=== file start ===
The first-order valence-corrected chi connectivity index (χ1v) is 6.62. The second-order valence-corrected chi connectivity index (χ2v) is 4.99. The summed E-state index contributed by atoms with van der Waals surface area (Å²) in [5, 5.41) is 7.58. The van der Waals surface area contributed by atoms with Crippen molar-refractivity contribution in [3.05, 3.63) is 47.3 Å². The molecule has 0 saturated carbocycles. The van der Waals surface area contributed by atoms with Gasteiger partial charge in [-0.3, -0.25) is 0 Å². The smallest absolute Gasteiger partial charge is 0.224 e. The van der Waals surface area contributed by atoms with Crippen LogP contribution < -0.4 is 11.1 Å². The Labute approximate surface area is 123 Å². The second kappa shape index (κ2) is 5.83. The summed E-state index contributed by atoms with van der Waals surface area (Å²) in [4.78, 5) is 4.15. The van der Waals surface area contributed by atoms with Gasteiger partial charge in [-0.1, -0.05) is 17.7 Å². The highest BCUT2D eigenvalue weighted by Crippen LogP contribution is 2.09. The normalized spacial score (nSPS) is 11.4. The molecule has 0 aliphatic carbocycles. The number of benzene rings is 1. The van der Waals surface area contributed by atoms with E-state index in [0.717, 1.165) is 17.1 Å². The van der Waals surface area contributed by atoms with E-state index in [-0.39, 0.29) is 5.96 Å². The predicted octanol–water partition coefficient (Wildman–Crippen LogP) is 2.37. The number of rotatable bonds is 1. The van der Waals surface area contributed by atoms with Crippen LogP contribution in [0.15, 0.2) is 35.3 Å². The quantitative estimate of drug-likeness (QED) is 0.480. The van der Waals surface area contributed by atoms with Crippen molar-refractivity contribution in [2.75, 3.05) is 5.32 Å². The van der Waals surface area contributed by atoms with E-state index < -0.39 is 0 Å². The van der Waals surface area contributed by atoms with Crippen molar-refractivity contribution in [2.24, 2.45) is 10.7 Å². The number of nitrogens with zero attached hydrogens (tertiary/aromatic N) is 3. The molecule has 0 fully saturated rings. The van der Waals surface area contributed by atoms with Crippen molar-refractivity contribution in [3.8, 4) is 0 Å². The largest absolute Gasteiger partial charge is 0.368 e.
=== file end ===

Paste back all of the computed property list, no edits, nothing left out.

The first-order valence-corrected chi connectivity index (χ1v) is 6.62. The second-order valence-corrected chi connectivity index (χ2v) is 4.99. The summed E-state index contributed by atoms with van der Waals surface area (Å²) in [5, 5.41) is 7.58. The van der Waals surface area contributed by atoms with Crippen molar-refractivity contribution in [3.05, 3.63) is 47.3 Å². The molecule has 0 saturated carbocycles. The van der Waals surface area contributed by atoms with Gasteiger partial charge in [-0.3, -0.25) is 0 Å². The smallest absolute Gasteiger partial charge is 0.224 e. The van der Waals surface area contributed by atoms with Crippen LogP contribution < -0.4 is 11.1 Å². The Labute approximate surface area is 123 Å². The second kappa shape index (κ2) is 5.83. The summed E-state index contributed by atoms with van der Waals surface area (Å²) in [4.78, 5) is 4.15. The van der Waals surface area contributed by atoms with Gasteiger partial charge in [-0.1, -0.05) is 17.7 Å². The highest BCUT2D eigenvalue weighted by Crippen LogP contribution is 2.09. The normalized spacial score (nSPS) is 11.4. The molecule has 0 aliphatic carbocycles. The number of benzene rings is 1. The van der Waals surface area contributed by atoms with E-state index in [0.717, 1.165) is 17.1 Å². The van der Waals surface area contributed by atoms with E-state index in [-0.39, 0.29) is 5.96 Å². The predicted octanol–water partition coefficient (Wildman–Crippen LogP) is 2.37. The number of rotatable bonds is 1. The van der Waals surface area contributed by atoms with Crippen LogP contribution in [0.15, 0.2) is 35.3 Å². The quantitative estimate of drug-likeness (QED) is 0.480. The van der Waals surface area contributed by atoms with Crippen molar-refractivity contribution in [2.75, 3.05) is 5.32 Å². The van der Waals surface area contributed by atoms with E-state index < -0.39 is 0 Å². The van der Waals surface area contributed by atoms with Crippen molar-refractivity contribution in [2.24, 2.45) is 10.7 Å². The number of nitrogens with zero attached hydrogens (tertiary/aromatic N) is 3. The molecule has 0 fully saturated rings. The van der Waals surface area contributed by atoms with Crippen molar-refractivity contribution in [3.8, 4) is 0 Å². The largest absolute Gasteiger partial charge is 0.368 e.